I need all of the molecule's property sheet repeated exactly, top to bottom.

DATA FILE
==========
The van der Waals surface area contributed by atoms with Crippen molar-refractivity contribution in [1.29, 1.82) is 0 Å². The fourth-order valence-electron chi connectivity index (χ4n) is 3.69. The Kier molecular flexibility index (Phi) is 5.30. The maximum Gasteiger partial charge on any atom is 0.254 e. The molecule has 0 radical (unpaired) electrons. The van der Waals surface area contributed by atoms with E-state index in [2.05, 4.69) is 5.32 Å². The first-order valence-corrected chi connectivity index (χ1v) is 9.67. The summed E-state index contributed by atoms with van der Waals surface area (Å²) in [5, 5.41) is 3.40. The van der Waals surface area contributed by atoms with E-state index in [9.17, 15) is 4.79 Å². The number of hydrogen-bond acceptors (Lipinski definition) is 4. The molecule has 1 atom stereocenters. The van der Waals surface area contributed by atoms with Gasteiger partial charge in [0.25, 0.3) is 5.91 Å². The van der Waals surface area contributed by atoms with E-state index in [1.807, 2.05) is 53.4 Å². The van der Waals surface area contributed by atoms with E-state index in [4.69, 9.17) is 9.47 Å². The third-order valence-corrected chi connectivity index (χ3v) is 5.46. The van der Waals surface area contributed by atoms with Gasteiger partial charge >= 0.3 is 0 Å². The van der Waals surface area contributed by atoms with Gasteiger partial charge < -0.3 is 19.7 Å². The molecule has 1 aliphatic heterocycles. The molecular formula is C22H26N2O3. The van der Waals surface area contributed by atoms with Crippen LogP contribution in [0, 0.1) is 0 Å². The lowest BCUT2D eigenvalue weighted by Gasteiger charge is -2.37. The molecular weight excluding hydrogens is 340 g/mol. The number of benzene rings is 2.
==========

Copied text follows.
The van der Waals surface area contributed by atoms with Crippen molar-refractivity contribution in [1.29, 1.82) is 0 Å². The fourth-order valence-electron chi connectivity index (χ4n) is 3.69. The Kier molecular flexibility index (Phi) is 5.30. The maximum Gasteiger partial charge on any atom is 0.254 e. The molecule has 0 radical (unpaired) electrons. The van der Waals surface area contributed by atoms with E-state index in [2.05, 4.69) is 5.32 Å². The first-order valence-corrected chi connectivity index (χ1v) is 9.67. The summed E-state index contributed by atoms with van der Waals surface area (Å²) in [5, 5.41) is 3.40. The van der Waals surface area contributed by atoms with E-state index in [9.17, 15) is 4.79 Å². The number of hydrogen-bond acceptors (Lipinski definition) is 4. The molecule has 1 atom stereocenters. The van der Waals surface area contributed by atoms with Gasteiger partial charge in [0.25, 0.3) is 5.91 Å². The van der Waals surface area contributed by atoms with E-state index in [1.807, 2.05) is 53.4 Å². The van der Waals surface area contributed by atoms with E-state index in [4.69, 9.17) is 9.47 Å². The third-order valence-corrected chi connectivity index (χ3v) is 5.46. The van der Waals surface area contributed by atoms with Gasteiger partial charge >= 0.3 is 0 Å². The van der Waals surface area contributed by atoms with Gasteiger partial charge < -0.3 is 19.7 Å². The molecule has 1 aliphatic heterocycles. The molecular formula is C22H26N2O3. The van der Waals surface area contributed by atoms with Crippen LogP contribution in [0, 0.1) is 0 Å². The lowest BCUT2D eigenvalue weighted by Gasteiger charge is -2.37. The molecular weight excluding hydrogens is 340 g/mol. The number of benzene rings is 2.